Anatomy of a neuron

Neurons come in many shapes and sizes.

The most recent published estimate puts the number of neurons in the human brain at 86 billion. How many different types of neuron are there? That depends on how we choose to classify them. Historically they were divided up by form and function, that is, their shape and what they are thought to do. This is useful for characterising cells in a part of the nervous system with a clearly defined anatomy and function, for example those that make up the retina at the back of the eye.

They can be grouped based on the chemicals that they use to communicate: dopamine, glutamate and serotonin are examples of small molecules released by neurons to transmit signals to others in their networks.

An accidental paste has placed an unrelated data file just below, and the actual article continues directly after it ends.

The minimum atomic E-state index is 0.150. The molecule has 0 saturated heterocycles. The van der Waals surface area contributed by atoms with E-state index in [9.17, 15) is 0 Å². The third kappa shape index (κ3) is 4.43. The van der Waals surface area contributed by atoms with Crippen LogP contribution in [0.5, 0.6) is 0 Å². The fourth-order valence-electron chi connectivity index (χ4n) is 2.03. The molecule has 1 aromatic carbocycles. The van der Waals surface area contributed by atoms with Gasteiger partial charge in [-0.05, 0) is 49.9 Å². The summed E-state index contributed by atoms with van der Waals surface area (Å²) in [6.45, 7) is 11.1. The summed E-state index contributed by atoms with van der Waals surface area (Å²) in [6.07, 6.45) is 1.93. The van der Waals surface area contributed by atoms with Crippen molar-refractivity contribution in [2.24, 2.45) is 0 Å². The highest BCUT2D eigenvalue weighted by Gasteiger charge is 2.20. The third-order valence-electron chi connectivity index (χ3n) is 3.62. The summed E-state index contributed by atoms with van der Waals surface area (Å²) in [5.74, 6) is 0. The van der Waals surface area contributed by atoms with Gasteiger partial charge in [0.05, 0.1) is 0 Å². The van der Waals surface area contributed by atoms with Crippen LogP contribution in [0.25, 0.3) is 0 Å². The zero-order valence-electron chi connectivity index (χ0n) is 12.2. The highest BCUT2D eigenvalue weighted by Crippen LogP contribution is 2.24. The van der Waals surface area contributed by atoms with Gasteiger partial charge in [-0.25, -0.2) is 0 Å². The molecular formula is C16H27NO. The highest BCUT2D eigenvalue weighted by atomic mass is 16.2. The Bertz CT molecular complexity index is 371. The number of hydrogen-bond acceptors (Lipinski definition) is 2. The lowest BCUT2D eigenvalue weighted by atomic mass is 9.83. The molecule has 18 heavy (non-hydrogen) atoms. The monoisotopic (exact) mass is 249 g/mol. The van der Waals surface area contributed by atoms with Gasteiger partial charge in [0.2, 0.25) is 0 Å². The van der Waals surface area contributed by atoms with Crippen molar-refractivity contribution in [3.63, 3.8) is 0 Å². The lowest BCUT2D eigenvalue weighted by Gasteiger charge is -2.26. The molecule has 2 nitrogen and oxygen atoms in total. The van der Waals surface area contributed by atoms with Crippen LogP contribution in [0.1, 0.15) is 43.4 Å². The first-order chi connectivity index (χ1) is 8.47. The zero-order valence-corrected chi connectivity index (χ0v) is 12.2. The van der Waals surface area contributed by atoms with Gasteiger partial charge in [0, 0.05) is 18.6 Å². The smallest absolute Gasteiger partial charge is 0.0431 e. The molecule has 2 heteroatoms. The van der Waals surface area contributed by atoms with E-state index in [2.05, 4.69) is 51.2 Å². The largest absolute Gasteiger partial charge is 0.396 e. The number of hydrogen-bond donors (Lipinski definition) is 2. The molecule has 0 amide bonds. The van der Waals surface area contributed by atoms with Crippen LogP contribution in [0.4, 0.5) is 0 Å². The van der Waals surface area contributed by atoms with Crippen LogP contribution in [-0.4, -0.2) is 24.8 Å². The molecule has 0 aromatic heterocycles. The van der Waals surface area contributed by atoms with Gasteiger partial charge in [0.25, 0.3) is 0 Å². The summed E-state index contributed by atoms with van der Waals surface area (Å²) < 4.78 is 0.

Most recently, advances in genetic technology mean that we can profile the genes characteristically expressed by neurons in certain areas or pathways of the brain.

Shape, role, chemicals and genes; these four ways to attempt to categorise neurons all have their uses and limitations and there are entire fields of neuroscience – neuromorphometry, neurophysiology, neuropharmacology and neurogenetics – devoted to each. The details of these are beyond the current scope of this website, nevertheless there are general features of a neuron that it is useful to be familiar with.

See also: